In the ending, after making a pact to change the world’s future, Alexander, already clinically insane, takes his family out of his house and burns it down. When his family finds out about the fire, they search for Alexander, that declares guilty for the catastrophe. Suddenly, an ambulance appears to take the patriarch, who is completely shocked that he had made a pact with a witch. Then she appears, riding a bicycle, appreciating the confusion caused by the burning house.
Amazingly, such a complex scene was shot in an only take, that, despite being a establishment shot, has a perfect and astonishing movement. Without any editing, Tarkovsky is able to keep the viewer informed of all the events on the scene.
From the burning house to the ambulance movements, everything is meticulously captured by the filmmaker. The aesthetic beauty of the scene is the complete opposite of what happens with the characters in the scene: the complete detachment of reason and sanity.
8. Travis and Jane (Paris, Texas – Wim Wenders, 1984)
Paris, Texas was, perhaps, the biggest commercial and critics success of the reputed german director Wim Wenders. Shot in the United States of America and starred by Harry Dean Stanton and Nastassja Kinski, the movie was a phenomenon, being awarded with the Golden Palm in Cannes.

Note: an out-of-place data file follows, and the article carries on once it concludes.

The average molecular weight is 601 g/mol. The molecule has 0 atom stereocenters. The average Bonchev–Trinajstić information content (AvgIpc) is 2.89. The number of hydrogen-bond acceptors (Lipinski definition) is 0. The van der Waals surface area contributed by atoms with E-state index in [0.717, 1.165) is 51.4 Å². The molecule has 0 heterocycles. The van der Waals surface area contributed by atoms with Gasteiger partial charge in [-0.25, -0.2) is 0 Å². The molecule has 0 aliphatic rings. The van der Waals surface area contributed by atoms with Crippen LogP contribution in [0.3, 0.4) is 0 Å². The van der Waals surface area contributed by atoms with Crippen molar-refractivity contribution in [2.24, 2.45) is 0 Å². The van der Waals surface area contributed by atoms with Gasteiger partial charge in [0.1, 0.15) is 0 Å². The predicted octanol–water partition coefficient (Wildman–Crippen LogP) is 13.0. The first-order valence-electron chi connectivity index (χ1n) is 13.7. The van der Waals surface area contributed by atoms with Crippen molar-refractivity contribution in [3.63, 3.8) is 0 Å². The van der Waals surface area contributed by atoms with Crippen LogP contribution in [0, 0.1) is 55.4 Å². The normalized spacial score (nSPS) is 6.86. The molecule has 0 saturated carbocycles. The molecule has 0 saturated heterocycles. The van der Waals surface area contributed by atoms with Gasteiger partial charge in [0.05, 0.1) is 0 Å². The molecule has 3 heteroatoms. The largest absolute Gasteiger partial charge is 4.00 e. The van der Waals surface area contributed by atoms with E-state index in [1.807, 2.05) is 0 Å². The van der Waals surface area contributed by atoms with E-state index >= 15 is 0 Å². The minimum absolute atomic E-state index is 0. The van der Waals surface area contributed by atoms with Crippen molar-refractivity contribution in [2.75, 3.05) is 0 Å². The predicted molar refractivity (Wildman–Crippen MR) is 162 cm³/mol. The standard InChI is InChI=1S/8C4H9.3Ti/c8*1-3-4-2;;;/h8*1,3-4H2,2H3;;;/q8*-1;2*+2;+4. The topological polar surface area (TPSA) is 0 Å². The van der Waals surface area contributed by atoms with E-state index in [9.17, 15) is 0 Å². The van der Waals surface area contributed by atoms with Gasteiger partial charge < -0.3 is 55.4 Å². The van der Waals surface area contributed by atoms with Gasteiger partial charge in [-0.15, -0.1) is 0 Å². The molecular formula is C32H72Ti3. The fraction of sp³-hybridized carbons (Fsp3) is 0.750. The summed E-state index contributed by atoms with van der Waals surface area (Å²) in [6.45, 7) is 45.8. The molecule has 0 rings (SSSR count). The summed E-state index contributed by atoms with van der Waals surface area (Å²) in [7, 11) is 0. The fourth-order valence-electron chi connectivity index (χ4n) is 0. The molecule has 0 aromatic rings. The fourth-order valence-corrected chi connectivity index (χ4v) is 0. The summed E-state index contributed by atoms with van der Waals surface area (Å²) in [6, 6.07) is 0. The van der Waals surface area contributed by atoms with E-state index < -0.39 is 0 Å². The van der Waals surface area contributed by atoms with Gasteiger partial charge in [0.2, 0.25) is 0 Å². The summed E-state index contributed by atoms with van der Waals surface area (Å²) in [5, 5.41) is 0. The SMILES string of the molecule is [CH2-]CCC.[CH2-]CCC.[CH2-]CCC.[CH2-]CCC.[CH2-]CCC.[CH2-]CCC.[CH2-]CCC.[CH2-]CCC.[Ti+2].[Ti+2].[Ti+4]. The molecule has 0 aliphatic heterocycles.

The movie is about the yet unknown Travis, that suffers with amnesia. He keeps wandering, having no idea who he is, until a man is able to reach his brother, Walt, who takes him back to Los Angeles. There, Travis meets again his son and, in a search for his wife, tries to rebuild his family.
The scene highlighted here is the is the meeting between Tavis and Jane, his wife. Entering in a booth, the protagonist finds out his wife became a scopophile stripper: she talks to her clients without seeing them directly. Travis begins a conversation in which Travis makes Jane tell about her past and, without realising, she tells about her lost son and her ex-husband. After a few times seeing each other, the recognize one another and Travis convinces Jane to stop stripping and go back to her life with their son.
Here, what is very noticeable is the Travis anguish regarding his wife. She, not being aware of who he is, treat him as a unknown client; he, moved, tries reconnecting with Jane. The interesting aspect of this scene is the brilliant dynamics between the voyeur and the observed.
The two glances, at the same time that are in different shots, seem to be emotionally close. Their glances communicate more to the spectator than the physical contact; when the viewer sees Travis point of view, his emotions can be felt as well, making the scene reach a synaesthetic level. Meanwhile, Jane, unaware that he is her husband, has a unbiased look into the situation, making the viewer expectant to when she is going to recognize that he is her husband.